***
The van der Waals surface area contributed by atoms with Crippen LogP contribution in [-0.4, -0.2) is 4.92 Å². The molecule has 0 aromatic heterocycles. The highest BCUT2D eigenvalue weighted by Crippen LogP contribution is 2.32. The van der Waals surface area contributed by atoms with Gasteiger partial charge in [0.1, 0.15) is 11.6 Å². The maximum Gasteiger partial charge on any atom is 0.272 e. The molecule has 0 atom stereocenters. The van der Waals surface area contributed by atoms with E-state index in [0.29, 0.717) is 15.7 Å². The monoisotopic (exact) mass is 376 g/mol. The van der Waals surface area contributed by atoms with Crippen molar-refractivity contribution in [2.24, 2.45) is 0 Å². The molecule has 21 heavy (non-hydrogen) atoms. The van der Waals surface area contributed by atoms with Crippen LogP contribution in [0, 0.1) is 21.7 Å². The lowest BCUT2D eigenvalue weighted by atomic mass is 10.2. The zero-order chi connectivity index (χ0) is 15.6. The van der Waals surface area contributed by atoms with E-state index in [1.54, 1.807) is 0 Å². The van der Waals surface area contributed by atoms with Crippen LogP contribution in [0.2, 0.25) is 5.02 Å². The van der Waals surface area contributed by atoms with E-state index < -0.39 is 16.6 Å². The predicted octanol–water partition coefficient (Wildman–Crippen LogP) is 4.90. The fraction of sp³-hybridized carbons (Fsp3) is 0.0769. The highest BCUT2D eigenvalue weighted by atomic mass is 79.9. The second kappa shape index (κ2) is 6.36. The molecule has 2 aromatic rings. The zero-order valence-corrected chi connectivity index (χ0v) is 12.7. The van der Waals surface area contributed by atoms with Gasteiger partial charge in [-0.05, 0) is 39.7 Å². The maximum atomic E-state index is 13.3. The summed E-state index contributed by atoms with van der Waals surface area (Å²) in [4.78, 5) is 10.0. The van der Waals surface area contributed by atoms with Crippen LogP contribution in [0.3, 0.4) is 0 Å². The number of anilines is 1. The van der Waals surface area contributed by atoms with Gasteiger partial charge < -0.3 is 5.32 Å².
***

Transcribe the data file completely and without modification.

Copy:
The van der Waals surface area contributed by atoms with Crippen LogP contribution in [-0.4, -0.2) is 4.92 Å². The molecule has 0 aromatic heterocycles. The highest BCUT2D eigenvalue weighted by Crippen LogP contribution is 2.32. The van der Waals surface area contributed by atoms with Gasteiger partial charge in [0.1, 0.15) is 11.6 Å². The maximum Gasteiger partial charge on any atom is 0.272 e. The molecule has 0 atom stereocenters. The van der Waals surface area contributed by atoms with E-state index in [0.29, 0.717) is 15.7 Å². The monoisotopic (exact) mass is 376 g/mol. The van der Waals surface area contributed by atoms with Crippen molar-refractivity contribution in [2.24, 2.45) is 0 Å². The molecule has 21 heavy (non-hydrogen) atoms. The van der Waals surface area contributed by atoms with Crippen LogP contribution in [0, 0.1) is 21.7 Å². The lowest BCUT2D eigenvalue weighted by atomic mass is 10.2. The zero-order chi connectivity index (χ0) is 15.6. The van der Waals surface area contributed by atoms with E-state index in [1.54, 1.807) is 0 Å². The van der Waals surface area contributed by atoms with Crippen LogP contribution in [0.2, 0.25) is 5.02 Å². The van der Waals surface area contributed by atoms with E-state index < -0.39 is 16.6 Å². The predicted octanol–water partition coefficient (Wildman–Crippen LogP) is 4.90. The fraction of sp³-hybridized carbons (Fsp3) is 0.0769. The highest BCUT2D eigenvalue weighted by atomic mass is 79.9. The second kappa shape index (κ2) is 6.36. The molecule has 2 aromatic rings. The zero-order valence-corrected chi connectivity index (χ0v) is 12.7. The van der Waals surface area contributed by atoms with Gasteiger partial charge in [-0.05, 0) is 39.7 Å². The maximum atomic E-state index is 13.3. The summed E-state index contributed by atoms with van der Waals surface area (Å²) in [4.78, 5) is 10.0. The van der Waals surface area contributed by atoms with Crippen LogP contribution in [0.3, 0.4) is 0 Å². The number of anilines is 1. The van der Waals surface area contributed by atoms with Gasteiger partial charge < -0.3 is 5.32 Å².